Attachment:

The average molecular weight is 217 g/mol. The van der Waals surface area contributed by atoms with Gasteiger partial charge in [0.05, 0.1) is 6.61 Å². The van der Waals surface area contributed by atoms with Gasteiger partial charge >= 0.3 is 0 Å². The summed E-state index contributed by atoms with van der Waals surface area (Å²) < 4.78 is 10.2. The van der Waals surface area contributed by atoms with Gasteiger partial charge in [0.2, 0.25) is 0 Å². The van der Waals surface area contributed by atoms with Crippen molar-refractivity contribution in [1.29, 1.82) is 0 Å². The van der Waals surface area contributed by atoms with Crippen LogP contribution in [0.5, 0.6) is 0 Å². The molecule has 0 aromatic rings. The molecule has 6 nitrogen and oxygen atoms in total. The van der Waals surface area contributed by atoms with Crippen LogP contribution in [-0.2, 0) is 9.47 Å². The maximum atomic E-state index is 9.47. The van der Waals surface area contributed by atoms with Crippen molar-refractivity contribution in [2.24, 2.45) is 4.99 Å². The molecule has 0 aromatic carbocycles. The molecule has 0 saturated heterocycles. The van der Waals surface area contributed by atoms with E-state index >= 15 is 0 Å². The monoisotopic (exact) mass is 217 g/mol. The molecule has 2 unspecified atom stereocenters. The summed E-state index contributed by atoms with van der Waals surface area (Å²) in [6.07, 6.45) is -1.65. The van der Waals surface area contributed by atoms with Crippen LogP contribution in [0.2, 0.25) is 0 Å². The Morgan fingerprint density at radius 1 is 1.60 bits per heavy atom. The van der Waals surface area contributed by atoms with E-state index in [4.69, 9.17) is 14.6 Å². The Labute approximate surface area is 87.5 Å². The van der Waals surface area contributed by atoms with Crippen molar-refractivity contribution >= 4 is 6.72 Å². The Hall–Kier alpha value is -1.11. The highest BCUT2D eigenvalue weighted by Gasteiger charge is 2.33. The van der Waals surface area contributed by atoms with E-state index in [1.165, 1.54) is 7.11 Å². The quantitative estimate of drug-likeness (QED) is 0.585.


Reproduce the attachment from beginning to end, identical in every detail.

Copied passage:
The average molecular weight is 217 g/mol. The van der Waals surface area contributed by atoms with Gasteiger partial charge in [0.05, 0.1) is 6.61 Å². The van der Waals surface area contributed by atoms with Gasteiger partial charge >= 0.3 is 0 Å². The summed E-state index contributed by atoms with van der Waals surface area (Å²) < 4.78 is 10.2. The van der Waals surface area contributed by atoms with Gasteiger partial charge in [0.2, 0.25) is 0 Å². The van der Waals surface area contributed by atoms with Crippen molar-refractivity contribution in [1.29, 1.82) is 0 Å². The van der Waals surface area contributed by atoms with Crippen LogP contribution in [0.5, 0.6) is 0 Å². The molecule has 0 aromatic rings. The molecule has 6 nitrogen and oxygen atoms in total. The van der Waals surface area contributed by atoms with Crippen LogP contribution in [-0.2, 0) is 9.47 Å². The maximum atomic E-state index is 9.47. The van der Waals surface area contributed by atoms with Crippen molar-refractivity contribution in [2.24, 2.45) is 4.99 Å². The molecule has 0 aromatic carbocycles. The molecule has 0 saturated heterocycles. The van der Waals surface area contributed by atoms with E-state index >= 15 is 0 Å². The monoisotopic (exact) mass is 217 g/mol. The molecule has 2 unspecified atom stereocenters. The summed E-state index contributed by atoms with van der Waals surface area (Å²) in [6.07, 6.45) is -1.65. The van der Waals surface area contributed by atoms with Crippen LogP contribution in [0.2, 0.25) is 0 Å². The Morgan fingerprint density at radius 1 is 1.60 bits per heavy atom. The van der Waals surface area contributed by atoms with E-state index in [4.69, 9.17) is 14.6 Å². The Labute approximate surface area is 87.5 Å². The van der Waals surface area contributed by atoms with Crippen molar-refractivity contribution >= 4 is 6.72 Å². The Hall–Kier alpha value is -1.11. The highest BCUT2D eigenvalue weighted by Gasteiger charge is 2.33. The van der Waals surface area contributed by atoms with E-state index in [1.165, 1.54) is 7.11 Å². The quantitative estimate of drug-likeness (QED) is 0.585.